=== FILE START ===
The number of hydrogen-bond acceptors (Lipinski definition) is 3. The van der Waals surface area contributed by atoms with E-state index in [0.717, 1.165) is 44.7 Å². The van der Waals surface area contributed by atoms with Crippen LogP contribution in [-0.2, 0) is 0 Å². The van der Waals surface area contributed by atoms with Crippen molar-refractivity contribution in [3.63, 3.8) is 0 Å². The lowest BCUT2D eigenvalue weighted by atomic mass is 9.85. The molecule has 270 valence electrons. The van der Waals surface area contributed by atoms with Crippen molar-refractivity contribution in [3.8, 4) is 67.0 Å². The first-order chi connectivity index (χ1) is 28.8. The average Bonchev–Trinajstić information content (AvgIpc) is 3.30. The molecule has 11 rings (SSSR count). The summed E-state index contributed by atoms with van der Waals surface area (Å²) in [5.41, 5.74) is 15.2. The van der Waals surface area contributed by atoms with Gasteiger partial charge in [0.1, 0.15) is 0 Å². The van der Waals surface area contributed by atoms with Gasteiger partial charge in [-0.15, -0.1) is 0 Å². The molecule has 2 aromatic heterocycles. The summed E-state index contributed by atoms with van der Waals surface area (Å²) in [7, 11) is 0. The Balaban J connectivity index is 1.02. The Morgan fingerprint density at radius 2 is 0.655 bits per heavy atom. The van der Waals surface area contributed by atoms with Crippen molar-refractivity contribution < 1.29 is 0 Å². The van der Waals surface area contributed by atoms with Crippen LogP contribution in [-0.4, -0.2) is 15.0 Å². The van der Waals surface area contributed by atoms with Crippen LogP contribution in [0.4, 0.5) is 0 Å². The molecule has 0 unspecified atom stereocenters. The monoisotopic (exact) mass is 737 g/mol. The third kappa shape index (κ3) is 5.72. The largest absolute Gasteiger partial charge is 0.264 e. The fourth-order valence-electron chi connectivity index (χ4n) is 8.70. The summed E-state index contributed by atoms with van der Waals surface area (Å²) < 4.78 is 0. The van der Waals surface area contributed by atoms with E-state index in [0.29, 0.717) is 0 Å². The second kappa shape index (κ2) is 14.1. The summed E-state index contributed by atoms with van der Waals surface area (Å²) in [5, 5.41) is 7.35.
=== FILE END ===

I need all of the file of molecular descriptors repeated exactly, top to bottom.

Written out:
The number of hydrogen-bond acceptors (Lipinski definition) is 3. The van der Waals surface area contributed by atoms with E-state index in [0.717, 1.165) is 44.7 Å². The van der Waals surface area contributed by atoms with Crippen LogP contribution in [-0.2, 0) is 0 Å². The van der Waals surface area contributed by atoms with Crippen molar-refractivity contribution in [3.63, 3.8) is 0 Å². The lowest BCUT2D eigenvalue weighted by atomic mass is 9.85. The molecule has 270 valence electrons. The van der Waals surface area contributed by atoms with Crippen molar-refractivity contribution in [3.8, 4) is 67.0 Å². The first-order chi connectivity index (χ1) is 28.8. The average Bonchev–Trinajstić information content (AvgIpc) is 3.30. The molecule has 11 rings (SSSR count). The summed E-state index contributed by atoms with van der Waals surface area (Å²) in [5.41, 5.74) is 15.2. The van der Waals surface area contributed by atoms with Gasteiger partial charge in [0.1, 0.15) is 0 Å². The van der Waals surface area contributed by atoms with Gasteiger partial charge in [-0.15, -0.1) is 0 Å². The molecule has 2 aromatic heterocycles. The summed E-state index contributed by atoms with van der Waals surface area (Å²) in [7, 11) is 0. The Balaban J connectivity index is 1.02. The Morgan fingerprint density at radius 2 is 0.655 bits per heavy atom. The van der Waals surface area contributed by atoms with Crippen molar-refractivity contribution < 1.29 is 0 Å². The van der Waals surface area contributed by atoms with Crippen LogP contribution in [-0.4, -0.2) is 15.0 Å². The van der Waals surface area contributed by atoms with Crippen LogP contribution in [0.4, 0.5) is 0 Å². The molecule has 0 unspecified atom stereocenters. The monoisotopic (exact) mass is 737 g/mol. The third kappa shape index (κ3) is 5.72. The largest absolute Gasteiger partial charge is 0.264 e. The fourth-order valence-electron chi connectivity index (χ4n) is 8.70. The summed E-state index contributed by atoms with van der Waals surface area (Å²) < 4.78 is 0. The van der Waals surface area contributed by atoms with E-state index in [0.29, 0.717) is 0 Å². The second kappa shape index (κ2) is 14.1. The summed E-state index contributed by atoms with van der Waals surface area (Å²) in [5, 5.41) is 7.35.